A song depicting Al and Eugenia’s first encounter has a particularly brilliant moment of friction between music and lyric: though it’s initially an intimate Al solo, when he sings the lyric “life is lonely,” the chorus enters and repeats those words in harmony. Eugenia, in her romantic daze, is no doubt imagining how Al could make her life less lonely; the music richly parallels that realization by literally making his voice less lonely. The chorus then moves to hyper-crunchy harmonies, complicating the innocence of Eugenia’s memory with a dose of eeriness. And the five-piece band, led by Jonathan Corkal-Astorga, backs these vocals with their own chunk of dissonance (arrangements are by Lynne Shankel). This kind of complex harmonic storytelling is typical of Kelly v. Kelly’s memory world and Johnson’s work more generally.

Foote and Walmsley’s performances channel the freeness of that memory world. While the court is a realm of booming voices, calculated manipulation, and institutional performativity, the rebellious youngsters are less heightened. Foote is so realistic that she could well be a character in a non-musical play, while Walmsley grounds even Al’s most manipulative moments in truth.

Sherman’s elemental Helen lives somewhere between the two worlds. She moves and speaks with lightness, yet sings with the heft of the court. A beltress of the highest order, her voice provides much of the show’s emotional wallop. 

Since the idea of being sued for incorrigibility is so distinctly 1910s, the show’s contemporary relevance could be easy to miss. It’s of course true that the justice system still upholds the patriarchy, but the show does not always force the audience to grapple with those modern-day parallels. The exception is a bitingly satirical recurring bit about misogyny: horrified at the idea of women’s suffrage, the court men break into grandiose asides lamenting the evils of “the modern woman.” Musically, these digressions seem to throw back to operetta. The ironic out-of-placeless of this genre feels distinctly contemporary and perhaps even invokes the hysterics of incel culture.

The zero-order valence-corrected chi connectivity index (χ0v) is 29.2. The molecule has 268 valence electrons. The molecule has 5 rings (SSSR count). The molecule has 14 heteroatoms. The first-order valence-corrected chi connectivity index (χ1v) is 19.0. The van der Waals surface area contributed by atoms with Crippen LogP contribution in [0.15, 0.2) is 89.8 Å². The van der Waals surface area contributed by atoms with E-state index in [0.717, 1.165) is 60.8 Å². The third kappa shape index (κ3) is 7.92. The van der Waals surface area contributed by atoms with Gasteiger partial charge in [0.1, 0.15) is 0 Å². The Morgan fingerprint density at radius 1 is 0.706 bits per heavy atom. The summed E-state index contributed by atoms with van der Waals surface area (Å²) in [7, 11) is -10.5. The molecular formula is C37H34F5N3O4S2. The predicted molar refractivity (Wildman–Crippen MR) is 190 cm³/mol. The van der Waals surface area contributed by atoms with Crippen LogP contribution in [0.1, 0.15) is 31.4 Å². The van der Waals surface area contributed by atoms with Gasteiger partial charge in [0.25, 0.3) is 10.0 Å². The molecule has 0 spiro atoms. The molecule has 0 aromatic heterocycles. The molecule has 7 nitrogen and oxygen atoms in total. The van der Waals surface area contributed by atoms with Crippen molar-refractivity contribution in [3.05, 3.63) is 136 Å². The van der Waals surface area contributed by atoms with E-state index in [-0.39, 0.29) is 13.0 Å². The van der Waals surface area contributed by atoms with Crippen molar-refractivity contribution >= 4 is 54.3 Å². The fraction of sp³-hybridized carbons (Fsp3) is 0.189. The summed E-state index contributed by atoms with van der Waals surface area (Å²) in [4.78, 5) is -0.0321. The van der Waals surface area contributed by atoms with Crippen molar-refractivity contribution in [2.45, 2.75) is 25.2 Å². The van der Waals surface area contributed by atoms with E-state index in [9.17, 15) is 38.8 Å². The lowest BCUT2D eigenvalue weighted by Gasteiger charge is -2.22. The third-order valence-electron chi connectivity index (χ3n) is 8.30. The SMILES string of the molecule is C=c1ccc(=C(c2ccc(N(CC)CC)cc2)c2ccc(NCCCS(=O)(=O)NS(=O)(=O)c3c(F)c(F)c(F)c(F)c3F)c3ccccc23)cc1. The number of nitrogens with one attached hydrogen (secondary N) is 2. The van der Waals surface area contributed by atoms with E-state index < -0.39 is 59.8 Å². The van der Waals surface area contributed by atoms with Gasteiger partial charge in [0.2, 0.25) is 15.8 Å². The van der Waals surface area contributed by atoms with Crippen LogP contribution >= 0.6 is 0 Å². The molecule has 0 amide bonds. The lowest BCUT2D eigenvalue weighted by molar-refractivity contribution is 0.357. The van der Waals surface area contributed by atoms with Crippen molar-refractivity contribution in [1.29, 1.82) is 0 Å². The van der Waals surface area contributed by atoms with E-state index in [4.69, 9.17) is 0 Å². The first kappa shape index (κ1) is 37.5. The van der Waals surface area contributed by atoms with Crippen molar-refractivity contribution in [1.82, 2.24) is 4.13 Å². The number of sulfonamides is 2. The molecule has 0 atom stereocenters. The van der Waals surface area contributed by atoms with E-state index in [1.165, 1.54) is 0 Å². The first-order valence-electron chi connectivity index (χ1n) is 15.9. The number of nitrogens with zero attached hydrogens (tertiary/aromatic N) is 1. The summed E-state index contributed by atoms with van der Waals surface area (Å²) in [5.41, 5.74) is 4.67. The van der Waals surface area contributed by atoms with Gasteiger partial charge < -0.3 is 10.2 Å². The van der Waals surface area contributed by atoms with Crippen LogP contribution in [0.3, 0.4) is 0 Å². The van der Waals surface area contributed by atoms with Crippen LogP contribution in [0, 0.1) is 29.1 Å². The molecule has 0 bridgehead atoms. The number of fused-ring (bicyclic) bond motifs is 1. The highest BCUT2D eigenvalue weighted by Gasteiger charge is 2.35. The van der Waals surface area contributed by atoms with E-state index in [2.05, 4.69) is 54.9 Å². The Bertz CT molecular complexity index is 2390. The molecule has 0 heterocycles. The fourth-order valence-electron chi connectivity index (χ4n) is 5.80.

An odd thing about the show’s memory structure is that the memories, largely of the affair plot, do not always shed light on the mother-daughter relationship at the centre of the show. This contrasts Life After: in that show, protagonist Alice’s dive into memory lets her explore (and dramatize) her relationship with her dead father. Eugenia’s memories don’t always pave the way for similar explorations. But then this lack of mother-daughter time is partially Kelly v. Kelly’s point: the toxic institution of the court censors all their interactions, impeding their ability to connect. So if we’re left wanting a little more of them together, that makes sense: they probably want the same. 

Whatever questions there are about the piece as a whole, Kelly v. Kelly is utterly gorgeous on a moment-to-moment level. It’s so dense with emotion that it will undoubtedly reward repeat viewings, revealing more and more layers over time.

Kelly v. Kelly runs until June 18 at Canadian Stage. Tickets are available here.

Intermission reviews are independent and unrelated to Intermission’s partnered content. Learn more about Intermission’s partnership model here.

Liam Donovan

Liam Donovan

Liam is Intermission’s publishing and editorial assistant. Based in Toronto, his writing has appeared in Maisonneuve, This Magazine, NEXT Magazine, and more. He loves the original Super Mario game very much.